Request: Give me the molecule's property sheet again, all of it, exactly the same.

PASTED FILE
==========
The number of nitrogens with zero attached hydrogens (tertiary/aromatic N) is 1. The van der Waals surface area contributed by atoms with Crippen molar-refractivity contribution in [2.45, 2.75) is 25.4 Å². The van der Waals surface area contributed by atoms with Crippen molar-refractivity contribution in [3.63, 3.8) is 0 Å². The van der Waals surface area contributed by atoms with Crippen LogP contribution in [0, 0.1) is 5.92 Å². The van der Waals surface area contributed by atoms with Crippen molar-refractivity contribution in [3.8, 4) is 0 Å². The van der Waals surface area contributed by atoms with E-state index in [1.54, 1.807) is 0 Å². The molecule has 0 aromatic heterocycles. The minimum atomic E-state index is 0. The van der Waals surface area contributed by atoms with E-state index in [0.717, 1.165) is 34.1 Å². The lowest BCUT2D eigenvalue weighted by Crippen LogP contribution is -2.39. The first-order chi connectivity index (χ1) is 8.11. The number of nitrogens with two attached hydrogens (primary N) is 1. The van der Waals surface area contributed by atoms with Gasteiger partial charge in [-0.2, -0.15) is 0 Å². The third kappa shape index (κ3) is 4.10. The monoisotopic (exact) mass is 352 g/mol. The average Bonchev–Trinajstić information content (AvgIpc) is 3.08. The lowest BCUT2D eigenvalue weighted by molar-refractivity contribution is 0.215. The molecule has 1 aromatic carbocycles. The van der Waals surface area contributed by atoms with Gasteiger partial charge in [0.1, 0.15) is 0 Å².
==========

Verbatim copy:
The number of nitrogens with zero attached hydrogens (tertiary/aromatic N) is 1. The van der Waals surface area contributed by atoms with Crippen molar-refractivity contribution in [2.45, 2.75) is 25.4 Å². The van der Waals surface area contributed by atoms with Crippen molar-refractivity contribution in [3.63, 3.8) is 0 Å². The van der Waals surface area contributed by atoms with Crippen LogP contribution in [0, 0.1) is 5.92 Å². The van der Waals surface area contributed by atoms with Crippen molar-refractivity contribution in [3.8, 4) is 0 Å². The van der Waals surface area contributed by atoms with E-state index in [1.54, 1.807) is 0 Å². The molecule has 0 aromatic heterocycles. The minimum atomic E-state index is 0. The van der Waals surface area contributed by atoms with E-state index in [0.717, 1.165) is 34.1 Å². The lowest BCUT2D eigenvalue weighted by Crippen LogP contribution is -2.39. The first-order chi connectivity index (χ1) is 8.11. The number of nitrogens with two attached hydrogens (primary N) is 1. The van der Waals surface area contributed by atoms with Gasteiger partial charge in [-0.2, -0.15) is 0 Å². The third kappa shape index (κ3) is 4.10. The monoisotopic (exact) mass is 352 g/mol. The average Bonchev–Trinajstić information content (AvgIpc) is 3.08. The lowest BCUT2D eigenvalue weighted by molar-refractivity contribution is 0.215. The molecule has 1 aromatic carbocycles. The van der Waals surface area contributed by atoms with Gasteiger partial charge in [0.1, 0.15) is 0 Å².